BASC gives evidence on working dogs to Northern Ireland Assembly

 

Representatives of the UK’s largest shooting organisation, the British Association for Shooting and Conservation (BASC), will today give evidence to the Agriculture and Rural Development Committee on both the Dog (Amendment) Bill and the Welfare of Animals Bill, both of which could have consequences for working dogs and their owners.

BASC is opposed to a proposed increase in the cost of dog licences and the introduction of compulsory micro-chipping in Northern Ireland.  The proposals are contained in the Dog (Amendment) Bill.  BASC will also argue for an exemption for working dogs from a proposed blanket ban on tail docking, contained within the Welfare of Animals Bill.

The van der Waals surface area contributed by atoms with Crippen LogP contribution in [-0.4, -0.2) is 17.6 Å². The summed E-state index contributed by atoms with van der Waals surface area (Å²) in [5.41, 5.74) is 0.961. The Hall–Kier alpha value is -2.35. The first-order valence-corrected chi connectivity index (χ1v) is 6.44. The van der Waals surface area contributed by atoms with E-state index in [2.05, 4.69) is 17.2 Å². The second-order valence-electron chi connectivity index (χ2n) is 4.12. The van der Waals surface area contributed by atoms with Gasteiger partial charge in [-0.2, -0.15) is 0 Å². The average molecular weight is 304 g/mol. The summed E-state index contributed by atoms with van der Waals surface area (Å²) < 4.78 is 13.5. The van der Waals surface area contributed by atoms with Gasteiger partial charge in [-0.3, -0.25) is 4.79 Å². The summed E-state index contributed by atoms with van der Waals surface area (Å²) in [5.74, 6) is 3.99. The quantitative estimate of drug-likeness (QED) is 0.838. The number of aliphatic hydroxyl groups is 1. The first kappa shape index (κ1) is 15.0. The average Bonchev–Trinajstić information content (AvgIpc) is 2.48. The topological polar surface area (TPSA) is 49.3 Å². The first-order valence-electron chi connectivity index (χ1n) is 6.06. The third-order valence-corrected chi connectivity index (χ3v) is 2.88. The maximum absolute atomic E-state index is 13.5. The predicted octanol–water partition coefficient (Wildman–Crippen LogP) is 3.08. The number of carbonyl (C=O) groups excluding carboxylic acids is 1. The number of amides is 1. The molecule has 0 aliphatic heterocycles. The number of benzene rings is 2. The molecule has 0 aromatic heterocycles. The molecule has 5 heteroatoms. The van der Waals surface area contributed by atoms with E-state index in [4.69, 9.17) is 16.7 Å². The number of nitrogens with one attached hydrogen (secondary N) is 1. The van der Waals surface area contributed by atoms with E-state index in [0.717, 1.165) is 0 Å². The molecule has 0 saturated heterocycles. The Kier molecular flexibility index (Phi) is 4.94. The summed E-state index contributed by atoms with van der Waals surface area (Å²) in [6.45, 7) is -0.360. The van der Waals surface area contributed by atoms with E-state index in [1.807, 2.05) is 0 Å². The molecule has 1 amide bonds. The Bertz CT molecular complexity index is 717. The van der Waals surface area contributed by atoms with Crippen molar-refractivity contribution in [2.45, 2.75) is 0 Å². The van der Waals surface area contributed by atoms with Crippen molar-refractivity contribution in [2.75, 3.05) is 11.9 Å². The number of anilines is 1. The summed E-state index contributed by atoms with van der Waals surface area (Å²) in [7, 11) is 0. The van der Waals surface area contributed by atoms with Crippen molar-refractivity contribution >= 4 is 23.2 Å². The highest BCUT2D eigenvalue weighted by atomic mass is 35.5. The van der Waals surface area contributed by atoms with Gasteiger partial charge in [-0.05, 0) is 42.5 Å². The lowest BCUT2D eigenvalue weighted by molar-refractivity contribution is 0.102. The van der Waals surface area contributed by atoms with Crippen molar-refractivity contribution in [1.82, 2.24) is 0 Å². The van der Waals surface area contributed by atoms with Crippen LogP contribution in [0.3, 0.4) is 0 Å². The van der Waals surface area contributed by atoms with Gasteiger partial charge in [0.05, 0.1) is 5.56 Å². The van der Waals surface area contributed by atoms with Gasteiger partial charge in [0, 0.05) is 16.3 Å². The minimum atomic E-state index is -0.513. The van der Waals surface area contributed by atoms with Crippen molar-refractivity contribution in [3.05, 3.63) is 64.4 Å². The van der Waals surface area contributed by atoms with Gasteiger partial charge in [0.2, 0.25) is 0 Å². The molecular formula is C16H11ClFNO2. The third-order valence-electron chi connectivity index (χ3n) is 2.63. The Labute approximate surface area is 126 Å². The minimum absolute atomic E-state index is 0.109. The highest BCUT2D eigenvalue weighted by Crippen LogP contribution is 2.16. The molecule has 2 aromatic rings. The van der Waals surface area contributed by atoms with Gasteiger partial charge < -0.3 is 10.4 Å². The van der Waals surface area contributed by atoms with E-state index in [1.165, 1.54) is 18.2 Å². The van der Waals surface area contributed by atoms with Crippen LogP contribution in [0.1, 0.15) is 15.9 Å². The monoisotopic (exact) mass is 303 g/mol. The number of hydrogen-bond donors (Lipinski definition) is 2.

BASC head of game and gamekeeping Tom Blades will support Tommy Mayne of BASC Northern Ireland in the crucial evidence sessions.

Tommy Mayne said: “The plans to increase the cost of dog licensing and introduce compulsory micro-chipping may be well-intentioned and are aimed at reducing the problem of urban strays. However they amount to little more than a dog tax on law-abiding dog owners. Gundogs are essential in the shooting field in order to ensure quarry is retrieved and dispatched quickly. Gundog handlers who own and use several animals will be hit hard if the proposals are passed.”

“We are also seeking an exemption for working dogs from a blanket ban on tail docking. Some working dogs are prone to painful and debilitating tail injuries sustained whilst working in dense cover. Allowing vets to dock the tails of working gundog puppies is beneficial to the long term welfare of the animal.  We are supported in our position by the Ulster Farmers Union.”

ENDS

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